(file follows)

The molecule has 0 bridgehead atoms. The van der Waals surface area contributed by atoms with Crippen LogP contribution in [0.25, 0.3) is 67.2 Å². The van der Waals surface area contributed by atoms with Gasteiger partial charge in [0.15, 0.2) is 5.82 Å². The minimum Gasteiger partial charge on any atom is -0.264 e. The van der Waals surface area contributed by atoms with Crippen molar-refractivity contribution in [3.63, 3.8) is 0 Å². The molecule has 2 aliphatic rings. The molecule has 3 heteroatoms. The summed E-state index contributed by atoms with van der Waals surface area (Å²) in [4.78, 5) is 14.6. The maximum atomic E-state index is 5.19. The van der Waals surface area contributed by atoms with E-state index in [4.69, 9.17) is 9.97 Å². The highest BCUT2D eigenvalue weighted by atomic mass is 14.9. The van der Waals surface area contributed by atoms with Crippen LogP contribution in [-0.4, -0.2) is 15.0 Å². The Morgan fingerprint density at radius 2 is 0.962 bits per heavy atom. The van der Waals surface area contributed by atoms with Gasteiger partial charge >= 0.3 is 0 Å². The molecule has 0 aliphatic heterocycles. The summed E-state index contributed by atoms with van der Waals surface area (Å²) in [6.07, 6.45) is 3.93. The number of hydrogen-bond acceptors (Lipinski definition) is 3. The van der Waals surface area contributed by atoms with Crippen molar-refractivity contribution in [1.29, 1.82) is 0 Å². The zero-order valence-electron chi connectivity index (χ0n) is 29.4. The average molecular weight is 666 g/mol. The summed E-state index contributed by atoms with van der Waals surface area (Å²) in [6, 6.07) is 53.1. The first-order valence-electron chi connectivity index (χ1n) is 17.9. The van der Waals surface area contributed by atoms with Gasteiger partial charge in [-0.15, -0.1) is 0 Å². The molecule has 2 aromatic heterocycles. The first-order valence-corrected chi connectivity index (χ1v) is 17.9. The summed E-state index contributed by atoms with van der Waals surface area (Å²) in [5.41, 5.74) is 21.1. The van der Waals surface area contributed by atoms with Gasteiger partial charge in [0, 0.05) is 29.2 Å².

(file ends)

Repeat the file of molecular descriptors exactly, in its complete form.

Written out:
The molecule has 0 bridgehead atoms. The van der Waals surface area contributed by atoms with Crippen LogP contribution in [0.25, 0.3) is 67.2 Å². The van der Waals surface area contributed by atoms with Gasteiger partial charge in [0.15, 0.2) is 5.82 Å². The minimum Gasteiger partial charge on any atom is -0.264 e. The van der Waals surface area contributed by atoms with Crippen molar-refractivity contribution in [3.63, 3.8) is 0 Å². The molecule has 2 aliphatic rings. The molecule has 3 heteroatoms. The summed E-state index contributed by atoms with van der Waals surface area (Å²) in [4.78, 5) is 14.6. The maximum atomic E-state index is 5.19. The van der Waals surface area contributed by atoms with E-state index in [4.69, 9.17) is 9.97 Å². The highest BCUT2D eigenvalue weighted by atomic mass is 14.9. The van der Waals surface area contributed by atoms with Crippen LogP contribution in [-0.4, -0.2) is 15.0 Å². The Morgan fingerprint density at radius 2 is 0.962 bits per heavy atom. The van der Waals surface area contributed by atoms with Gasteiger partial charge >= 0.3 is 0 Å². The molecule has 0 aliphatic heterocycles. The summed E-state index contributed by atoms with van der Waals surface area (Å²) in [6.07, 6.45) is 3.93. The number of hydrogen-bond acceptors (Lipinski definition) is 3. The van der Waals surface area contributed by atoms with Crippen molar-refractivity contribution in [1.29, 1.82) is 0 Å². The zero-order valence-electron chi connectivity index (χ0n) is 29.4. The average molecular weight is 666 g/mol. The summed E-state index contributed by atoms with van der Waals surface area (Å²) in [6, 6.07) is 53.1. The first-order valence-electron chi connectivity index (χ1n) is 17.9. The van der Waals surface area contributed by atoms with Gasteiger partial charge in [-0.15, -0.1) is 0 Å². The molecule has 2 aromatic heterocycles. The first-order valence-corrected chi connectivity index (χ1v) is 17.9. The summed E-state index contributed by atoms with van der Waals surface area (Å²) in [5.41, 5.74) is 21.1. The van der Waals surface area contributed by atoms with Gasteiger partial charge in [0, 0.05) is 29.2 Å².